808750.fig.006
Figure 6: Hybridization of Alu PCR amplification products from T. torpedo on EcoRI-digested DNA of some selachian species. M = λ/EcoRI-HindIII; Ma = Mustelus asterias. For other abbreviations, see Figure 5.

4. Ribosomal Genes: Nucleotide Sequences and Mapping

The ribosomal genes are organized into two multigene families in superior eukaryotes. One of these families contains the major rDNA (45S) that codes for the 18S, 5.8S, and 28S rRNAs, while the other codes for the minor rDNA (5S). The nucleolus organizing regions (NORs) that contain the 45S rDNA can be easily identified in chromosomes by silver nitrate (Ag-NORs) or investigated using certain fluorochromes such as Chromomycin A3, especially in fishes, although these fluorochromes only show heterochromatic GC rich regions [47] sometimes interspersed among the ribosomal gene clusters [48].

In Torpediniformes chromosomal localization of major ribosomal genes by using FISH technique has often been associated with fluorochrome and silver-staining techniques. Chromomycin A3 (CMA3) is a GC-rich DNA-specific fluorochrome dye and detects the nucleolar organizing regions (NORs) independently of their activity [49] also in cartilaginous fish. Silver (Ag-NOR) staining detects only NORs that are functionally active during the previous interphase [50].

Table 2 reports the number and the chromosome location of Ag-NORs and CMA3 sites as well as those of 18S and 5S rRNA genes in the Torpedo species so far studied.

tab2
Table 2: Number of sites and chromosomal location of major and minor ribosomal genes in Torpediniformes species as evidenced with both the classical and the molecular cytogenetics methodology.

In T. marmorata the silver-nitrate-staining showed Ag-NOR regions at the telomeric level of two or three acrocentric elements. In T. nobiliana, the Ag-NOR-staining showed two telomeric sites of one pair of acrocentric elements and, in at least 20% of the plates examined, the Ag-NOR staining was localized at the telomeric level of one small submetacentric chromosome. In T. torpedo, the Ag-NOR staining showed two telomeric sites of one pair of acrocentric elements. Moreover, in at least 20% of the plates examined, the Ag-NOR staining was localized at the interstitial level of one submetacentric chromosome.

The rDNA FISH probes were able to reveal all rRNA loci on the chromosomes. The CMA3 staining and FISH technique using 18S rDNA showed the fluorescent signals only at the telomeric level of two pairs of chromosomes in T. marmorata. In T. nobiliana signals were found at the telomeric level of one pair of acrocentric elements and one pair of submetacentric elements. In T. torpedo, the markers were at the telomeric level of one pair of acrocentric elements, but with a further banding also at the interstitial level of one pair of major submetacentric elements. Figure 7 shows the schematic representation of the chromosomes involved in the species analyzed. Comparing the results with those evidenced in Rajiformes, it is particularly noteworthy that in the genus Raja multiple sites for NORs were found [51]. The number of chromosome pairs bearing major rDNA is notably decreased in Torpedo.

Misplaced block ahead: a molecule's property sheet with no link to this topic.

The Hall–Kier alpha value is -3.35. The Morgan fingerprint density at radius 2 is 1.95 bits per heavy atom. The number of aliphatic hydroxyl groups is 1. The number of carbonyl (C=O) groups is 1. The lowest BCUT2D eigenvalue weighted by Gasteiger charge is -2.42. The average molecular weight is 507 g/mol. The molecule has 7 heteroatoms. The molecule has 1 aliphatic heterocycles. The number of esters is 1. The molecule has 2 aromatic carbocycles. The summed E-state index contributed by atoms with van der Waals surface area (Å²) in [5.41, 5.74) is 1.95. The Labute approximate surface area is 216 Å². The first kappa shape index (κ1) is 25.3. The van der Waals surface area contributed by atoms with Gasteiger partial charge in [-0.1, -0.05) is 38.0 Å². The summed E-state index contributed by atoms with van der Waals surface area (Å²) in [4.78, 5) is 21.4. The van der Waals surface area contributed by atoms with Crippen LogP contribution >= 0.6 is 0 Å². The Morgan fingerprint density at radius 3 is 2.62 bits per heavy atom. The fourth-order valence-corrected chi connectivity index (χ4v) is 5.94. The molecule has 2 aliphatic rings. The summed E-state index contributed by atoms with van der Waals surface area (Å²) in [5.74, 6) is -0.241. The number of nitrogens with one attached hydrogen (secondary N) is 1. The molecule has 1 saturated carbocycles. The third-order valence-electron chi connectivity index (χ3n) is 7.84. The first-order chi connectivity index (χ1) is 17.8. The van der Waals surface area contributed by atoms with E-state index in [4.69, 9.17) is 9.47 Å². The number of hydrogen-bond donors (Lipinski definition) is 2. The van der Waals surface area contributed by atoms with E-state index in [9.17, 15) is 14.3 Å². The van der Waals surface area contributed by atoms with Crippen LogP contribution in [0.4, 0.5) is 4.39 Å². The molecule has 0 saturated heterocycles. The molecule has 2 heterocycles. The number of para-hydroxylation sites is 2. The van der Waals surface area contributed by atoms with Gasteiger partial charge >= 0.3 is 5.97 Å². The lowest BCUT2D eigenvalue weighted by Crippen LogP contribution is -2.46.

808750.fig.007
Figure 7: Ideograms showing the chromosome pairs bearing the ribosomal clusters (circles) in Torpediniformes species studied so far.

As far as 5S rDNA organization is concerned, in the three Torpedo species studied, the results of the amplification products by PCR are similar to those reported in literature for other vertebrates. The length of the bands obtained in the different species varies due to the different size and base composition of the nontranscribed spacer (NTS) region. Moreover, the NTS region contains some TATA-like trinucleotides and other short sequences, such as trinucleotides, dinucleotides and tetranucleotides, which could be involved in the regulation of the gene itself, as has been described for some species of teleosteans [5254].

The minor ribosomal cluster was, however, localized at the telomeric level of a single pair of acrocentric elements in all three species studied (Figure 7).

The chromosomal localization of 5S rDNA might represent further evidence to support the hypothesis that the karyotype of the Chondrichthyes evolved through fusion of acrocentric elements, forming metacentric or submetacentric ones. The chromosomes bearing the minor ribosomal clusters might, in fact, have been involved in these Robertsonian fusion phenomena that occurred in the karyological evolution of these fish, stemming from a progenitor with more primitive karyotype characteristics such as those of the Raja species.

The study of the organization of ribosomal genes and their chromosomal localization provides a series of informative data, above all when integrated by means of in situ hybridization and sequencing. They, in fact, could provide a better understanding of the molecular bases of the chromosomal structure and function and, more in general, of the arrangements that lead to the processes of speciation.

5. Sex-Related Chromosome Markers

In cartilaginous fish, sex chromosomes are present in a small number of species (Rhinobatos schlegelii, R. hynnicephalus, and Carcharodon carcharias) [55, 56].

In order to identify new molecular chromosomal markers both to discriminate the different chromosome pairs and to distinguish the probable sex chromosomes in the species Torpedo torpedo, another study on some DNA genomic sequences was performed [57].